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Editor's Letter

Social Security: Not a Ponzi Scheme

It has been around for 76 years and is a model for private pension systems

When he signed the law creating Social Security, Franklin D. Roosevelt believed the program was so well insulated that "no damn politician" could tinker with it.

He was right to worry.

The linchpin was the payroll tax demanded of all workers. Once they paid into the Social Security system, he calculated, they would have a stake and never abandon it.

See also: Older Americans rely on Social Security, Medicare.

For decades now, his foresight has been vindicated. Beneficiaries hail the system, and still, the damn politicians can't stop trying to tinker.

Over three generations, a smattering of politicians and economists, from libertarians to liberals, have blasted the system as wasteful and dishonest and more recently have trivialized it as little more than a Ponzi scheme.

You could fairly ask which Ponzi scheme are they talking about, because the dapper Carlo Pietro Giovanni Guglielmo Tebaldo Ponzi had lots of them.

Always promising high returns, he hatched land, banking and postage stamp scams whose early payouts were financed by funds from later investors. The schemes spiked in value in a matter of weeks and collapsed just as quickly. His biggest scheme, for example, exploited differing exchange rates of the dollar and European currencies and collapsed so suddenly that six Boston banks failed with it. That left later investors looking for cash and sent Ponzi to jail for the third time.

The reasons Social Security is not a Ponzi scheme, or even close, are numerous. Most importantly, it has endured — for 76 years and never missed a monthly payment. Its characteristics make it a model for private pension systems: Contributions are mandatory. You can't dip into your savings until you're eligible. Benefits are pegged to inflation. The financing is secure. There are no fees, and administrative costs are practically nothing.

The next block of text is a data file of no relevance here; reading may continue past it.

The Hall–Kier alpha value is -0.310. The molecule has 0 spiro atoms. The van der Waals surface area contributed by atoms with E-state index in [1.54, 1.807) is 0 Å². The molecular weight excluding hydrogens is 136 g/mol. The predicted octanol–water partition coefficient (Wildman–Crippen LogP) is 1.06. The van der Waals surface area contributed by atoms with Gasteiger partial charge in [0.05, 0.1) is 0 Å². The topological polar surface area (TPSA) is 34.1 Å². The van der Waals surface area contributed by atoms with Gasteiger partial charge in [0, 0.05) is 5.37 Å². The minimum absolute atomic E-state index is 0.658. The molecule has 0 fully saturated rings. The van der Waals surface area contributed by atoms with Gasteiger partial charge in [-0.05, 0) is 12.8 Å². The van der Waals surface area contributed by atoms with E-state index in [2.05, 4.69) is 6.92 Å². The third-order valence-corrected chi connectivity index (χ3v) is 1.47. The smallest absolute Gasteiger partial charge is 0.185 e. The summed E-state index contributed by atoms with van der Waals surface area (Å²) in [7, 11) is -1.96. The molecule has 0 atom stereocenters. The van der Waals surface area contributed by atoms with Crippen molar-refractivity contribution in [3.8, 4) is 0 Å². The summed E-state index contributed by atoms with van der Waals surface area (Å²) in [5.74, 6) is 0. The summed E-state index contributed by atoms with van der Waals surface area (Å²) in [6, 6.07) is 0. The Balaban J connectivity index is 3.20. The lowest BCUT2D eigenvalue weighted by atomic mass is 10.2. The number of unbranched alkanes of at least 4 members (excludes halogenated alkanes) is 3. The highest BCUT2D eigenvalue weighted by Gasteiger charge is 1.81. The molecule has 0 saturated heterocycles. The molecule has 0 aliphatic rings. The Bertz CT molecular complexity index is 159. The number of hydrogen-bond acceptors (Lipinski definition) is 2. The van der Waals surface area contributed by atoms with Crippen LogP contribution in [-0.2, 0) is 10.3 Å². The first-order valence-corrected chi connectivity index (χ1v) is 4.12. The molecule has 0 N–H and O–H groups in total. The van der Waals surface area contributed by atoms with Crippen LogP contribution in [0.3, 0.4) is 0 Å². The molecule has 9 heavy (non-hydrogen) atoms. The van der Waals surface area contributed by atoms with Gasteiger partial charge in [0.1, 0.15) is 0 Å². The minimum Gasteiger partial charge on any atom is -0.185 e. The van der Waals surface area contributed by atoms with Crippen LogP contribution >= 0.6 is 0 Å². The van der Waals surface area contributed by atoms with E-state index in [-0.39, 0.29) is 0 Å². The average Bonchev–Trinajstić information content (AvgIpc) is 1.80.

So why the fuss? Politics, mostly, plus simple math and demographics. A soaring federal deficit, a declining number of workers per Social Security beneficiary and the growing number of older people living longer put new pressures on the Social Security trust fund. But instead of making the minor adjustments that would strengthen the system, the budget critics have a different agenda. They hope to raid it or privatize it or end it.

The most important challenge facing our nation is finding a balance between our desire for our government's services and protection and our willingness to pay for them. Strengthening Social Security is a fair test. Anyone doubting its value need only check the latest national poverty statistics. More Americans slid into poverty in the past year than at any time in the past four decades. Most vulnerable were people 55 to 64, one in 10 of whom now live below the poverty line. Over 800,000 people 45 to 64 lost health insurance. By contrast, the economic turmoil of the past year drove far fewer Americans over 65 into poverty. No surprise. That's the segment of the population protected by Medicare and by Social Security — the Ponzi scheme that isn't.

Also of interest: Latinos rely on Social Security. >>

Jim Toedtman is editor and vice president of AARP Bulletin.

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